Baxter House
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Baxter House


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The best kept secret in music


Please Baxter, Don't Hurt 'Em

Los Angeles, CA

A lot of female-fronted punk or rock outfits rely too heavily on screaming or whining their way through an entire song about being screwed over by this guy or that. Not so with Baxter House's Please Baxter, Don't Hurt 'Em. Instead, Rachel Mintz gives you all the attitude you can handle while, at the same time, she's caressing your ear drums with a sweet melody. She'll fool you into thinking she's an angel and Satan herself all within the same number. Baxter House refuses to be put into a box with any one genre labeling, and instead breaks rules freely as they feel the desire, making Please Baxter, Don't Hurt 'Em a rather unique (and I'm rarely willing to use that term) compilation. Mintz almost deserves a spot in The Met for perhaps being the epitome of modern art, between her unconventional work and vinyl performance attire. Baxter House manages to avoid the expected in every way. No Food gives you a good range of what the band, and especially Rachel, can bring to the table, while you can listen to Mintz have an almost introspective conversation with herself in Dissociative Personality Disorder. When you throw in the rest of the EP, Fat Gross Cowboy, Black Skies, MKAO, and Gumdrop Heaven, what you get is an addictive assault on the senses. Imagine Dorothy and the Wicked Witch of the West all rolled into one, gathering you around in a circle for grown-up story time - that's Please Baxter, Don't Hurt 'Em. Just give in. You don't really have a choice.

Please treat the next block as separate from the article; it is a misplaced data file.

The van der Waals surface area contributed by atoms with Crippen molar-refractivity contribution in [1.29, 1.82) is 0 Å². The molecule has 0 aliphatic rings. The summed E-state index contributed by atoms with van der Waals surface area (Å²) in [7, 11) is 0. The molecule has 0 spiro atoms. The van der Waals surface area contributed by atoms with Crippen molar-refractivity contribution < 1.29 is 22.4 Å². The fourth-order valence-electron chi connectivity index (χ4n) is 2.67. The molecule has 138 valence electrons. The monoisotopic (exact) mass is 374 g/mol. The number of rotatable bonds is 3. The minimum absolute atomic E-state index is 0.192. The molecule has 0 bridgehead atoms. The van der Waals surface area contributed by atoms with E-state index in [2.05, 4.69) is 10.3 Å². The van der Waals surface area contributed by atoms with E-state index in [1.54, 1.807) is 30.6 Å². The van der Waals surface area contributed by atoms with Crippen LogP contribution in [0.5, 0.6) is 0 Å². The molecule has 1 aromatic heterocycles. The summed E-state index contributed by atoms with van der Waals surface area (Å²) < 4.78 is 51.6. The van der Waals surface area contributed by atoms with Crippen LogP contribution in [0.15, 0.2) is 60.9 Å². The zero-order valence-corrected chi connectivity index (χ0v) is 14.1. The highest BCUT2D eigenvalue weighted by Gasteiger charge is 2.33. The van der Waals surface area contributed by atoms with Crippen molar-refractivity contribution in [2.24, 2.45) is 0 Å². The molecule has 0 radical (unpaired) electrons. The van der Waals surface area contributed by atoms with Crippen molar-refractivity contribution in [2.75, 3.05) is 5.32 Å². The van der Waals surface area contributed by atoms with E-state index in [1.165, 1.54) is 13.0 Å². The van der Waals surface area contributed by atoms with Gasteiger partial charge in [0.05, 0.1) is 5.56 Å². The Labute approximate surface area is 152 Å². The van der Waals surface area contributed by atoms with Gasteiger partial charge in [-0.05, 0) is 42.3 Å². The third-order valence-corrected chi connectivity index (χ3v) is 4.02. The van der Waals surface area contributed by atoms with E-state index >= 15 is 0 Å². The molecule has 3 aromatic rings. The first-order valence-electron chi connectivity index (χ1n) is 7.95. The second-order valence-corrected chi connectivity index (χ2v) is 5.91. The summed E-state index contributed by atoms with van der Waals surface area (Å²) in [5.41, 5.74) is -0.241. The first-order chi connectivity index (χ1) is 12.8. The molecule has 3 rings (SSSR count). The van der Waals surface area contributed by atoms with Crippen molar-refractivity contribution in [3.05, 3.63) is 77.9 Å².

- Jenn


Baxter House should’ve subtitled this album “How to Create a Huge Splat on the Musical World”- because that’s exactly what they’ve accomplished with this 6-song, 12-minute EP. They establish their guitar/drums/vocals sound and they don’t back down off it. There aren’t any concessions, there aren’t any genre fusions- this is stripped down rock with a snotty punk attitude. If you like it, you’ll love it, and if you don’t, you’ll be confused.
It’s an extremely galvanizing record in the fact that there’s not a lot to respond to- there’s the female sung vocals, the female screamed vocals, the guitars that borrow from both the herky-jerky fervor of the Yeah Yeah Yeahs and the sludgy melodicism of an old school punk band, and extremely versatile drums that mutate to fit whatever the guitar is doing. If you’re put off by the girl screaming in “No Food”, then you’re put off- there’s not much other stuff going on that you can focus on.
That narrows our focus right at the songwriting- are these songs good or not? The answer is mostly yes. While the guitar sometimes gets a little bit bland (parts of “Black Skies”), songs like “MKAO” are just incredible on all cylinders. “MKAO” has verse that are very subdued (the drums even do some mellow rimshots), but the chorus just rips wide open, with the vocals and guitars and drums all going full tilt. They use some interesting rhythm patterns in the chorus of “MKAO”, as well as in “Dissociative Personality Disorder.”
They do a really good job of mixing it up, though- the intro to “Black Skies” is just drums and vocals, and “Black Skies” also includes a toy piano, in a cool touch. “Gumdrop Heaven” is only forty-five seconds long- but then again, it’s a Baxter House version of reggae. I think that gets props in itself.
So basically, this EP rocks. The songs are good, the instrumentation is unusual, and the sound is fresh enough to pass an USDA test. They’re not going to change the world, but they’ll certainly make a big splat when they’re dropped right in the middle of your day. You’ll remember Baxter House. Whether you enjoy that memory or not is up to you.

-Stephen Carradini

Artist: Baxter House
Title: Baxter House
Genre: Punk Rock
Format: CD

Ping-ponging back and forth between quiet and loud, Baxter House yields a sound that is nothing short of startling. Just when you think you're being serenaded by a lullaby, the volume is suddenly cranked up full blast, shrieking guitars take charge and the vocals wail in pain.